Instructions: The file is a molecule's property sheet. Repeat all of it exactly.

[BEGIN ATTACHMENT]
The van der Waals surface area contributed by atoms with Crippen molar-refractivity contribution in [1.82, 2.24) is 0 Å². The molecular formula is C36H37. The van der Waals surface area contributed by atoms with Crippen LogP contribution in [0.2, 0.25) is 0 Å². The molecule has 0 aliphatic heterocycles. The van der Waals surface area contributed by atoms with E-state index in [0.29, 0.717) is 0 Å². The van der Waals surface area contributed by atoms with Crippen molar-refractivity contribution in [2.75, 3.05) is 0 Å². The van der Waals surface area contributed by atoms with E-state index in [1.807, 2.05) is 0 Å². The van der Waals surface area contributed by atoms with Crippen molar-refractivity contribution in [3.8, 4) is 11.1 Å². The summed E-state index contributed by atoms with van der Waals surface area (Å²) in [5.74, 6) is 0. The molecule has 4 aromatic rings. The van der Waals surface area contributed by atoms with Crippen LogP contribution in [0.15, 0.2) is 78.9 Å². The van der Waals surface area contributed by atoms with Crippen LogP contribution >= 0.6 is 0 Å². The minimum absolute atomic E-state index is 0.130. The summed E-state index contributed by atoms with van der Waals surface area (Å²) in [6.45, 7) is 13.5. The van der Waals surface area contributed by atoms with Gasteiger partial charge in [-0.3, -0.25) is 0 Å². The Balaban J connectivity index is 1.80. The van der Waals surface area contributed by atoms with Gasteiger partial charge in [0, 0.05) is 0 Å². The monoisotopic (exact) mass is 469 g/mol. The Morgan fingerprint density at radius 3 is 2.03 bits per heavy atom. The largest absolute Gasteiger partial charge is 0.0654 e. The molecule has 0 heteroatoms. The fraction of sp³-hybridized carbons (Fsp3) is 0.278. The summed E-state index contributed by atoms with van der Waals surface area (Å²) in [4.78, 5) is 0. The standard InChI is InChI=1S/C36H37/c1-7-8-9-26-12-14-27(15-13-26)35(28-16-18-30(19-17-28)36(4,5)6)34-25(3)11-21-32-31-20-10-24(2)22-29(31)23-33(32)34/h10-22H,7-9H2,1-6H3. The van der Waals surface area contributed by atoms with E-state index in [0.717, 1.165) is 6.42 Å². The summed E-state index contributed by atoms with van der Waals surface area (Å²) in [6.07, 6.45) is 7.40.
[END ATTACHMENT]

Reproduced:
The van der Waals surface area contributed by atoms with Crippen molar-refractivity contribution in [1.82, 2.24) is 0 Å². The molecular formula is C36H37. The van der Waals surface area contributed by atoms with Crippen LogP contribution in [0.2, 0.25) is 0 Å². The molecule has 0 aliphatic heterocycles. The van der Waals surface area contributed by atoms with E-state index in [0.29, 0.717) is 0 Å². The van der Waals surface area contributed by atoms with Crippen molar-refractivity contribution in [2.75, 3.05) is 0 Å². The van der Waals surface area contributed by atoms with E-state index in [1.807, 2.05) is 0 Å². The van der Waals surface area contributed by atoms with Crippen molar-refractivity contribution in [3.8, 4) is 11.1 Å². The summed E-state index contributed by atoms with van der Waals surface area (Å²) in [5.74, 6) is 0. The molecule has 4 aromatic rings. The van der Waals surface area contributed by atoms with Crippen LogP contribution in [0.15, 0.2) is 78.9 Å². The van der Waals surface area contributed by atoms with Crippen LogP contribution >= 0.6 is 0 Å². The minimum absolute atomic E-state index is 0.130. The summed E-state index contributed by atoms with van der Waals surface area (Å²) in [6.45, 7) is 13.5. The van der Waals surface area contributed by atoms with Gasteiger partial charge in [-0.3, -0.25) is 0 Å². The Balaban J connectivity index is 1.80. The van der Waals surface area contributed by atoms with Gasteiger partial charge in [0, 0.05) is 0 Å². The monoisotopic (exact) mass is 469 g/mol. The Morgan fingerprint density at radius 3 is 2.03 bits per heavy atom. The largest absolute Gasteiger partial charge is 0.0654 e. The molecule has 0 heteroatoms. The fraction of sp³-hybridized carbons (Fsp3) is 0.278. The summed E-state index contributed by atoms with van der Waals surface area (Å²) in [4.78, 5) is 0. The standard InChI is InChI=1S/C36H37/c1-7-8-9-26-12-14-27(15-13-26)35(28-16-18-30(19-17-28)36(4,5)6)34-25(3)11-21-32-31-20-10-24(2)22-29(31)23-33(32)34/h10-22H,7-9H2,1-6H3. The van der Waals surface area contributed by atoms with E-state index in [0.717, 1.165) is 6.42 Å². The summed E-state index contributed by atoms with van der Waals surface area (Å²) in [6.07, 6.45) is 7.40.